by Ewa Nowogorski
Bicycle parking violations are just one of the frequently broken laws here in Japan. There are many more to discuss.
Of course, in any country, there are rules. Some rules are understandable, and some just don’t make sense. Some should never be broken, and some are constantly violated, but no one seems to care.
The first one worth mentioning is biking on the sidewalks. Technically not allowed, but literally everyone does it, and the police don’t care. Only unless there are numerous signs telling you to get off your bike and push it, you can generally bike anywhere, street or sidewalk. In America, bicycle rules are more strictly enforced because not too many people ride their bikes and violators are fewer. So if you ride on the sidewalk, you will get looks of anger from passersby.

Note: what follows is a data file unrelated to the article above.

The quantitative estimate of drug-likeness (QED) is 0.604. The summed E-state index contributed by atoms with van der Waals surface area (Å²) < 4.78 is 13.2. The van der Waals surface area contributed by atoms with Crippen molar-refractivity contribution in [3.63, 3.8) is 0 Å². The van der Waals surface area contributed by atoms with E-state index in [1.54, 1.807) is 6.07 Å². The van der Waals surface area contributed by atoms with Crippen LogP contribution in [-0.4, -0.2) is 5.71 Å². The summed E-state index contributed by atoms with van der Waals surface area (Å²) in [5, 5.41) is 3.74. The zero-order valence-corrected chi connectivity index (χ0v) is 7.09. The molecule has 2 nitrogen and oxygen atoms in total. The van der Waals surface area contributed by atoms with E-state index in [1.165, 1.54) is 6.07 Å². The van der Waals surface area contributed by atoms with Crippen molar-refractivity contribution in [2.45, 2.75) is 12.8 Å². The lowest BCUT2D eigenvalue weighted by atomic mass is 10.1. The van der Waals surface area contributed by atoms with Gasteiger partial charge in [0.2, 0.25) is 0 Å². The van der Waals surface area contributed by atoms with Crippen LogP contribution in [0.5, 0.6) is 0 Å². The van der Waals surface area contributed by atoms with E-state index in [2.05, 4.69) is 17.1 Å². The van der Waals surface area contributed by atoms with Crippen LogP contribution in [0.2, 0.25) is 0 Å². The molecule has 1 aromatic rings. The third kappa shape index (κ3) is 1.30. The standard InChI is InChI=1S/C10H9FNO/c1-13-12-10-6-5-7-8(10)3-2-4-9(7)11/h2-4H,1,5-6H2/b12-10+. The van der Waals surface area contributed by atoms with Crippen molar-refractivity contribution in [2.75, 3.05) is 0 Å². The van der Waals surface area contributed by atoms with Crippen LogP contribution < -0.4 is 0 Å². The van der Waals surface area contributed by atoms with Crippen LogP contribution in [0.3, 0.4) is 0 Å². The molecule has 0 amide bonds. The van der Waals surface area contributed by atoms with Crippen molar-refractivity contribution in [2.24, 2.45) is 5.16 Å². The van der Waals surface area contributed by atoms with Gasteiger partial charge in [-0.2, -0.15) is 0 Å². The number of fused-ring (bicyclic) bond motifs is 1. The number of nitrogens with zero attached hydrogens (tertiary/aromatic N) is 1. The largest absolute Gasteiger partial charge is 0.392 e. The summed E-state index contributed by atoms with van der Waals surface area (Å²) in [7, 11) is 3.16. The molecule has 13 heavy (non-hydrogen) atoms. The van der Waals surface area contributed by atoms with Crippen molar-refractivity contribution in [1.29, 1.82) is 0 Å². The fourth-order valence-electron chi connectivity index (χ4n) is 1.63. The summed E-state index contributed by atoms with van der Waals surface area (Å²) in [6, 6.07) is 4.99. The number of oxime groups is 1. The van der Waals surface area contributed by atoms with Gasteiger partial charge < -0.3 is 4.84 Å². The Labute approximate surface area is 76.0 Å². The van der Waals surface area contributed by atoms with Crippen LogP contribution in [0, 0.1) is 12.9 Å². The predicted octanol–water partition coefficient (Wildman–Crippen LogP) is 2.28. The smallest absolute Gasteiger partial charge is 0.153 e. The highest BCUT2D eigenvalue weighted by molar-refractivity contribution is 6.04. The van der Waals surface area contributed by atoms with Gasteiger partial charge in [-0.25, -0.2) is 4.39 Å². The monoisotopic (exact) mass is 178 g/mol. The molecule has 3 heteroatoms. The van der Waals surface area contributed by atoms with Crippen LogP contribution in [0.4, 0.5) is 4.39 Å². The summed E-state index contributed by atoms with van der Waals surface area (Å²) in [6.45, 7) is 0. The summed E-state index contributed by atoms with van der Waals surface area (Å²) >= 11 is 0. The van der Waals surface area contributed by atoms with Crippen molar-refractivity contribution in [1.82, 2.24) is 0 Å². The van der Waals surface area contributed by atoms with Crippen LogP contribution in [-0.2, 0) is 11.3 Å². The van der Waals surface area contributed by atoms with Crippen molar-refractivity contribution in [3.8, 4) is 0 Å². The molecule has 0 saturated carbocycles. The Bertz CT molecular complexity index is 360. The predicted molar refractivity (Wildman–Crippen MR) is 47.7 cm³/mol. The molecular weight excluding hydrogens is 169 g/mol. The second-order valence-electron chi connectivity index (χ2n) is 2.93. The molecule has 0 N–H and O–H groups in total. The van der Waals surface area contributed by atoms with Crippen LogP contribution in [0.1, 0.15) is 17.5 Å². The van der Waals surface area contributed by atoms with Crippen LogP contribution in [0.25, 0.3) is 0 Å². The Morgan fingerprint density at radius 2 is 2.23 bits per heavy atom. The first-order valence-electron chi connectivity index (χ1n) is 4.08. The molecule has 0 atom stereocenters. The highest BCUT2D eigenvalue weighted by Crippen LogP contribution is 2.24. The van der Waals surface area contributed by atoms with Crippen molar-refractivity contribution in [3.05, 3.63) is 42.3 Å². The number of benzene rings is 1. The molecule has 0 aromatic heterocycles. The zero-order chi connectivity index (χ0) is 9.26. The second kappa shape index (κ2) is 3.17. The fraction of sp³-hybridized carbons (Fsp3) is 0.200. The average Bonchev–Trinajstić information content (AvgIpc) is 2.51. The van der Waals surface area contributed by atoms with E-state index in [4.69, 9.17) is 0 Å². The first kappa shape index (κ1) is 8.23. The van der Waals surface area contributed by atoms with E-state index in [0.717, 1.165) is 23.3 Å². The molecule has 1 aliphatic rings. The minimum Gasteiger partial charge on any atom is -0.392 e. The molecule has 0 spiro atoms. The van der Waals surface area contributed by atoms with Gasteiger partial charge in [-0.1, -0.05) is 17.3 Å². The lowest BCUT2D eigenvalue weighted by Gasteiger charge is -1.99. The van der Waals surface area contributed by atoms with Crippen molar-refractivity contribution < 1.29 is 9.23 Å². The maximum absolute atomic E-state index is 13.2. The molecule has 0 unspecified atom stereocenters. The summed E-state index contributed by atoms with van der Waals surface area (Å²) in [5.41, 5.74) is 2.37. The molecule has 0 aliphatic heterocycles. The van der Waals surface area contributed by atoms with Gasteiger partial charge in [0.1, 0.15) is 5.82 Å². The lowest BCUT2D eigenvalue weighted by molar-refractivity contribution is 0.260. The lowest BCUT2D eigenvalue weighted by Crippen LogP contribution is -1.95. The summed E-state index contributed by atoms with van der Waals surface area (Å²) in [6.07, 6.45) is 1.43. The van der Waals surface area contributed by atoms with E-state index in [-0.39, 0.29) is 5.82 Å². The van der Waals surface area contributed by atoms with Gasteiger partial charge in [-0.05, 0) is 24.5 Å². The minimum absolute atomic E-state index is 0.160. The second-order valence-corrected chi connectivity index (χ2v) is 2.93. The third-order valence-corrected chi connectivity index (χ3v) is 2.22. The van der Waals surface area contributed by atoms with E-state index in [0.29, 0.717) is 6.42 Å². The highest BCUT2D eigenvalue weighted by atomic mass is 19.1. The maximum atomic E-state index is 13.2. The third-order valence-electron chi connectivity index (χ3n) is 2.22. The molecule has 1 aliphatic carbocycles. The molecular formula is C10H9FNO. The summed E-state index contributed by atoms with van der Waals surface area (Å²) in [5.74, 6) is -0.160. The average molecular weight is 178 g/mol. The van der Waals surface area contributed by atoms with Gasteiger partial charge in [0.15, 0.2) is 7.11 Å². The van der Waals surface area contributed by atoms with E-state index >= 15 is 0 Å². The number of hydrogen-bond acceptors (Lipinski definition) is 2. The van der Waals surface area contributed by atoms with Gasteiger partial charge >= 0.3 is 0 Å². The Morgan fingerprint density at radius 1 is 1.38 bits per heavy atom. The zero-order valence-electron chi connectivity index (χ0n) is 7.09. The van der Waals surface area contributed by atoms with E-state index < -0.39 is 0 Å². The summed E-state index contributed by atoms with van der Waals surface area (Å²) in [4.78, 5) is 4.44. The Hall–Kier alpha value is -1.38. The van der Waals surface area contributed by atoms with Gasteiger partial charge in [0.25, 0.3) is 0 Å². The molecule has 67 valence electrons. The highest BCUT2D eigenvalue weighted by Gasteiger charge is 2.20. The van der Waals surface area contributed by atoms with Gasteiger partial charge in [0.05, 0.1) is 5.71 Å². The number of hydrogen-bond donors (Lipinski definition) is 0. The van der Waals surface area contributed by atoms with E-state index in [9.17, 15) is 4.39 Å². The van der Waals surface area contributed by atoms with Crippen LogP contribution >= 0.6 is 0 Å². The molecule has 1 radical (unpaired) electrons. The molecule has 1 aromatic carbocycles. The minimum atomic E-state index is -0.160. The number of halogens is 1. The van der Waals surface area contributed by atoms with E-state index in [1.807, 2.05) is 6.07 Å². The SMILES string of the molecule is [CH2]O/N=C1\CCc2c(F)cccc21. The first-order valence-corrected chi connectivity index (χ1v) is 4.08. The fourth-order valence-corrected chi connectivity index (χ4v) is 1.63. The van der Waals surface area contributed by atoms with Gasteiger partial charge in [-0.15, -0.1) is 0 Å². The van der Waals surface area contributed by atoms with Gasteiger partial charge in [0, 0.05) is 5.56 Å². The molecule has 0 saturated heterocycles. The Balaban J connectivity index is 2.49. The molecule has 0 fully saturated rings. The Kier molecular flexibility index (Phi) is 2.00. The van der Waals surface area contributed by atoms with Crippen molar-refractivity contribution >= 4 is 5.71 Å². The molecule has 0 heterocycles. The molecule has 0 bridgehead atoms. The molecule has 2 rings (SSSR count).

Another ignored rule in Japan is stopping at stop signs and intersections where there is no traffic light. Bicycles are considered “small vehicles” under law and are supposed to stop at designated locations just like a car, but most bikers will ignore the rule. This can be dangerous as most streets in Tokyo are hard to see with sidewalks so narrow and buildings so physically close to the street, blocking the view of cars and other incoming bicycles.
Biking while having headphones in your ears and holding an umbrella with one hand are 2 more rules that Japan has but its people often violate. Although, recently, there have been quite a few high profile accidents that involved a biker violating these rules, so police are starting to enforce them more.
I think one thing to remember is that people are not perfect and they will occasionally break rules. Some rules can be broken under certain circumstances when conditions are safe enough to allow so, but in Japan, and especially Tokyo, you should always be mindful of those around you.